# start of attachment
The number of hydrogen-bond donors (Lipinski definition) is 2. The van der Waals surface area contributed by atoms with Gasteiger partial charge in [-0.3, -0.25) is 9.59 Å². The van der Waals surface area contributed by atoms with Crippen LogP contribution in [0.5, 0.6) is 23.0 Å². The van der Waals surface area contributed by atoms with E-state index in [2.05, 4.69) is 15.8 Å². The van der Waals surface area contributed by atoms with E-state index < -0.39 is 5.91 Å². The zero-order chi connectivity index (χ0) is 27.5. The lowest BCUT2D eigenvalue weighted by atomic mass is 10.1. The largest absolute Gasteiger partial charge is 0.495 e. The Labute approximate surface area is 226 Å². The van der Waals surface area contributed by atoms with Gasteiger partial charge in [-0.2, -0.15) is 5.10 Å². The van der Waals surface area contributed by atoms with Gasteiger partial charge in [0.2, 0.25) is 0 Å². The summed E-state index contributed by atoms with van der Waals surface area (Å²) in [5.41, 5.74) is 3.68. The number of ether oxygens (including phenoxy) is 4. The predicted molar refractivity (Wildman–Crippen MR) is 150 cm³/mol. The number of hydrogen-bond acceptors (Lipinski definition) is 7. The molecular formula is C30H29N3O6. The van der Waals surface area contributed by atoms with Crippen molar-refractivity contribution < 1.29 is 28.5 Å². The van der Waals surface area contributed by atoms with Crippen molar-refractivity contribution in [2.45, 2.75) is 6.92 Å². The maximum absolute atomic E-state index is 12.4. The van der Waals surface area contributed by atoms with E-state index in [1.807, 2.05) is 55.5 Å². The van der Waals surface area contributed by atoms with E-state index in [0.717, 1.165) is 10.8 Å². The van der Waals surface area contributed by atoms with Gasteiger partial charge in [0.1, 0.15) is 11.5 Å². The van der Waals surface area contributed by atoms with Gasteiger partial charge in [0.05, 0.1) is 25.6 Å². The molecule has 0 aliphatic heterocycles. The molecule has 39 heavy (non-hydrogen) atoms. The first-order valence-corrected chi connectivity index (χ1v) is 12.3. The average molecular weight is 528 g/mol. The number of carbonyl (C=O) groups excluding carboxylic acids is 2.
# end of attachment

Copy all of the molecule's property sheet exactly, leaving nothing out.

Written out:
The number of hydrogen-bond donors (Lipinski definition) is 2. The van der Waals surface area contributed by atoms with Gasteiger partial charge in [-0.3, -0.25) is 9.59 Å². The van der Waals surface area contributed by atoms with Crippen LogP contribution in [0.5, 0.6) is 23.0 Å². The van der Waals surface area contributed by atoms with E-state index in [2.05, 4.69) is 15.8 Å². The van der Waals surface area contributed by atoms with E-state index < -0.39 is 5.91 Å². The zero-order chi connectivity index (χ0) is 27.5. The lowest BCUT2D eigenvalue weighted by atomic mass is 10.1. The largest absolute Gasteiger partial charge is 0.495 e. The Labute approximate surface area is 226 Å². The van der Waals surface area contributed by atoms with Gasteiger partial charge in [-0.2, -0.15) is 5.10 Å². The van der Waals surface area contributed by atoms with Gasteiger partial charge in [0.2, 0.25) is 0 Å². The summed E-state index contributed by atoms with van der Waals surface area (Å²) in [5.41, 5.74) is 3.68. The number of ether oxygens (including phenoxy) is 4. The predicted molar refractivity (Wildman–Crippen MR) is 150 cm³/mol. The number of hydrogen-bond acceptors (Lipinski definition) is 7. The molecular formula is C30H29N3O6. The van der Waals surface area contributed by atoms with Crippen molar-refractivity contribution < 1.29 is 28.5 Å². The van der Waals surface area contributed by atoms with Crippen molar-refractivity contribution in [2.45, 2.75) is 6.92 Å². The maximum absolute atomic E-state index is 12.4. The van der Waals surface area contributed by atoms with E-state index in [1.807, 2.05) is 55.5 Å². The van der Waals surface area contributed by atoms with E-state index in [0.717, 1.165) is 10.8 Å². The van der Waals surface area contributed by atoms with Gasteiger partial charge in [0.1, 0.15) is 11.5 Å². The van der Waals surface area contributed by atoms with Gasteiger partial charge in [0.05, 0.1) is 25.6 Å². The molecule has 0 aliphatic heterocycles. The molecule has 39 heavy (non-hydrogen) atoms. The first-order valence-corrected chi connectivity index (χ1v) is 12.3. The average molecular weight is 528 g/mol. The number of carbonyl (C=O) groups excluding carboxylic acids is 2.